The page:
A novel “Bernoulli experiment model” of constant false alarm rate (CFAR) is presented in order to analyze CFAR performance in jamming condition. In this model, target detection can be treated as a sequence of independent subevents, and the detection process equals to pick up target energy from an energy pool diluted with noise, interference, and jamming pulses. In a multiple-jammer case, each jammer contributes independently, and the content of the energy pool only relates to the corresponding jammer. Impacts of jammer factors, such as signal-to-interference ratio (SIR), jamming-to-interference ratio (JIR), the number of false targets in reference cells, and the number of false targets in a cell under test (CUT), are analyzed and compared in detail, and two jamming operation principles are deduced as an application. The deduction procedure and conclusions drawn from the model can also be utilized on similar occasions.

1. Introduction

The detection of an unknown signal needs to compare the signal plus interference power in the cell under test (CUT) to a predetermined threshold. The case that interference exceeds the threshold with no target echo presented in CUT is defined as a false alarm. In Neyman–Pearson criterion, we need to control the false alarm rate to an acceptable range while maximizing the detection probability [1]. From that perspective, estimating the interference level and dynamically adjusting the detection threshold accordingly is required. This gives birth to constant false alarm rate (CFAR) techniques.

The core idea of CFAR is to utilize some range cells lagging or leading the CUT as reference cells, design an algorithm to estimate interference from the reference cells, and determine the threshold according to the estimation. In this way, thresholds will track the changes of interference automatically, and the false alarm rate will be maintained to a constant value. The traditional CFAR scheme is cell-average (CA-) CFAR, where the estimation is based on the mean value of all reference cells. CA-CFAR performs well in homogeneous environments but suffers from self-masking and mutual target masking in heterogeneous environments. Improvements are designed by selecting or discarding a certain number of reference cells to overcome the above drawbacks, yielding greatest of (GO) [24], smallest of (SO) [5], trimmed mean(TM) [6, 7], and order statistic (OS) CFARs [8, 9]. All of the above schemes concentrate on the cell selecting strategies, but the basic models and fundamental computations are like CA-CFAR.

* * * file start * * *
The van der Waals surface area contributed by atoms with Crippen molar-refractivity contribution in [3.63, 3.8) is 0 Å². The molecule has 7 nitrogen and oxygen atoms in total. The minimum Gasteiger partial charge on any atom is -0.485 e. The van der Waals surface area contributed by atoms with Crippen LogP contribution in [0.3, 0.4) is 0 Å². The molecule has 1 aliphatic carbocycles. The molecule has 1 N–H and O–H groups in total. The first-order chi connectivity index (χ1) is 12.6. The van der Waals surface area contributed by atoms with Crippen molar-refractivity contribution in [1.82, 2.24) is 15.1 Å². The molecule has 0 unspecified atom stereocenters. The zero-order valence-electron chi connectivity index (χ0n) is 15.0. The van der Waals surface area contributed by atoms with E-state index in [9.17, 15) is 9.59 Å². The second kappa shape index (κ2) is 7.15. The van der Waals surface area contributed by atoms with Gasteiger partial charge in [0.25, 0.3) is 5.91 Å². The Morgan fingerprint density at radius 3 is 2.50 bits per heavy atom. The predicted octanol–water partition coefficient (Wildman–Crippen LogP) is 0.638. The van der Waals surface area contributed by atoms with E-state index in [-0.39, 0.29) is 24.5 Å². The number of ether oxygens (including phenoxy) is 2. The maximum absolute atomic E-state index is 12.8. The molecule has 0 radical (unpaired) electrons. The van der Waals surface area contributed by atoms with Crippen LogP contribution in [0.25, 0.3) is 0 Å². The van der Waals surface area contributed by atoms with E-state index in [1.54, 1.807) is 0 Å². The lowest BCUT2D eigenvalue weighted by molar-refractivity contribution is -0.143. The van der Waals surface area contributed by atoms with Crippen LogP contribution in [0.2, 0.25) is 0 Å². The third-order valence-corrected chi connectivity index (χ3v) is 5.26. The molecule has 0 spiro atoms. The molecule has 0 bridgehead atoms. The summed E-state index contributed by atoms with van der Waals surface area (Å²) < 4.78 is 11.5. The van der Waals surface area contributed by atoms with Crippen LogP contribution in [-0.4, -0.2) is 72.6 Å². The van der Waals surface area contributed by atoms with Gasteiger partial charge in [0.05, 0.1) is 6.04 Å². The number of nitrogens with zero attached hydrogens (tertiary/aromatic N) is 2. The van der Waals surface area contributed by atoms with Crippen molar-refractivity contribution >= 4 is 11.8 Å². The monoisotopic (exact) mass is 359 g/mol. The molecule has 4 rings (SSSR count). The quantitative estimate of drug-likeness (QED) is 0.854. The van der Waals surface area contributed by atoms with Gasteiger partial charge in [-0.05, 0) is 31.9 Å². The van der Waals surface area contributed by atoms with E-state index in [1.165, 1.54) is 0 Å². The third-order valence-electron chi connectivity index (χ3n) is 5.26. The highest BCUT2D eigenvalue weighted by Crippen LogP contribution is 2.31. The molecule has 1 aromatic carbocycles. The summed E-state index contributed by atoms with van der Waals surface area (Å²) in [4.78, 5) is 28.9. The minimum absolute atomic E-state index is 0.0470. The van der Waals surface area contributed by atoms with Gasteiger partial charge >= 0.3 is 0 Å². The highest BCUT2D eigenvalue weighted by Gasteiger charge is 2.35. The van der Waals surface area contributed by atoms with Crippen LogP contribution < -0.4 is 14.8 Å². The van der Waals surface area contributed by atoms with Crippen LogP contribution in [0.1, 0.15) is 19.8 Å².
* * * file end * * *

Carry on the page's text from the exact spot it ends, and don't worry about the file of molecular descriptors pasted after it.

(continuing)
Nowadays, sophisticated and intelligent jammers bring about unprecedented challenges for CFAR. Traditionally, jammers are able to create large amounts of false target “clouds,” covering most areas on a radar screen, where real targets are entirely submerged. If the false targets are dense enough, they act like continuous wave noise, effectively raising the dynamic threshold and reducing the probability of detection. Moreover, advanced techniques and strategies such as cooperative jamming [10, 11], distributive jamming [12, 13], and smart noise [14, 15] make it more complicating to evaluate effects of every single technique. A clear and precise mathematical model revealing the relationship between jamming parameters and CFAR characteristics is urgently required.

Unfortunately, compared to the deep research on CFAR techniques, CFAR performance in complex electromagnetic environment, especially in jamming conditions, is not frequently discussed. Some researchers created rough models to analyze CFAR in heterogeneous environments, by which various CFAR schemes were compared [4, 16, 17]. However, the presented model was not widely applicable and did not unveil its physical meaning. Yan-Juan et al. [18] created a mathematical model and calculated the impact of jammer-to-signal ratio and distance of false targets, but the model is not sufficiently simplified, and complicated expressions concealed the direct relationship between each parameter. Bachmann et al. [19] focused on dynamic interaction between radars and jammers, and the optimization method under certain constrains was illustrated. Liu and Li [20] discussed the power cooperative and time cooperative jamming case, and effects from different jamming modulations were analyzed in detail. Neither Bachmann et al. [19] nor Liu and Li [20] presented a generalized model. Kunpeng et al. [21] deduced the CFAR detection capability under a type of coherent jamming (namely, intermittent sampling and repeated forwarding) and compared the effects of corresponding parameters. But the conclusion is unavailable in complicating random electronic environments since the deduction was not based on statistical analysis.